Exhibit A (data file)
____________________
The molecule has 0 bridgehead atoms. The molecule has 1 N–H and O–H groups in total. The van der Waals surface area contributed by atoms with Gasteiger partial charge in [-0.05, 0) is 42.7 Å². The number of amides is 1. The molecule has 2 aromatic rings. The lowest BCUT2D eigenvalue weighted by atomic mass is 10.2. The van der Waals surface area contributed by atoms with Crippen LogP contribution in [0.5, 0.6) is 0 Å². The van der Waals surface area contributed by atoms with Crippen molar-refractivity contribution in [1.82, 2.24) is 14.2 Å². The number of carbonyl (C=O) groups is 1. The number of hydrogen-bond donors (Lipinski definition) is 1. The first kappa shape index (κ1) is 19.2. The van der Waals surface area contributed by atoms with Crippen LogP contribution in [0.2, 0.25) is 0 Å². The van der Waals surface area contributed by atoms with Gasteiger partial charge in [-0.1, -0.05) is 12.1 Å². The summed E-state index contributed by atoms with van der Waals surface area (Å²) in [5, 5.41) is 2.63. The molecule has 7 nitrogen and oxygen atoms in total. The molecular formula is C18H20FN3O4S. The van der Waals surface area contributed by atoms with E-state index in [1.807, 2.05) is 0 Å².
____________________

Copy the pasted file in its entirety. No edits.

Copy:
The molecule has 0 bridgehead atoms. The molecule has 1 N–H and O–H groups in total. The van der Waals surface area contributed by atoms with Gasteiger partial charge in [-0.05, 0) is 42.7 Å². The number of amides is 1. The molecule has 2 aromatic rings. The lowest BCUT2D eigenvalue weighted by atomic mass is 10.2. The van der Waals surface area contributed by atoms with Crippen LogP contribution in [0.5, 0.6) is 0 Å². The van der Waals surface area contributed by atoms with Crippen molar-refractivity contribution in [1.82, 2.24) is 14.2 Å². The number of carbonyl (C=O) groups is 1. The number of hydrogen-bond donors (Lipinski definition) is 1. The first kappa shape index (κ1) is 19.2. The van der Waals surface area contributed by atoms with Crippen LogP contribution in [0.2, 0.25) is 0 Å². The van der Waals surface area contributed by atoms with Gasteiger partial charge in [-0.1, -0.05) is 12.1 Å². The summed E-state index contributed by atoms with van der Waals surface area (Å²) in [5, 5.41) is 2.63. The molecule has 7 nitrogen and oxygen atoms in total. The molecular formula is C18H20FN3O4S. The van der Waals surface area contributed by atoms with E-state index in [1.807, 2.05) is 0 Å².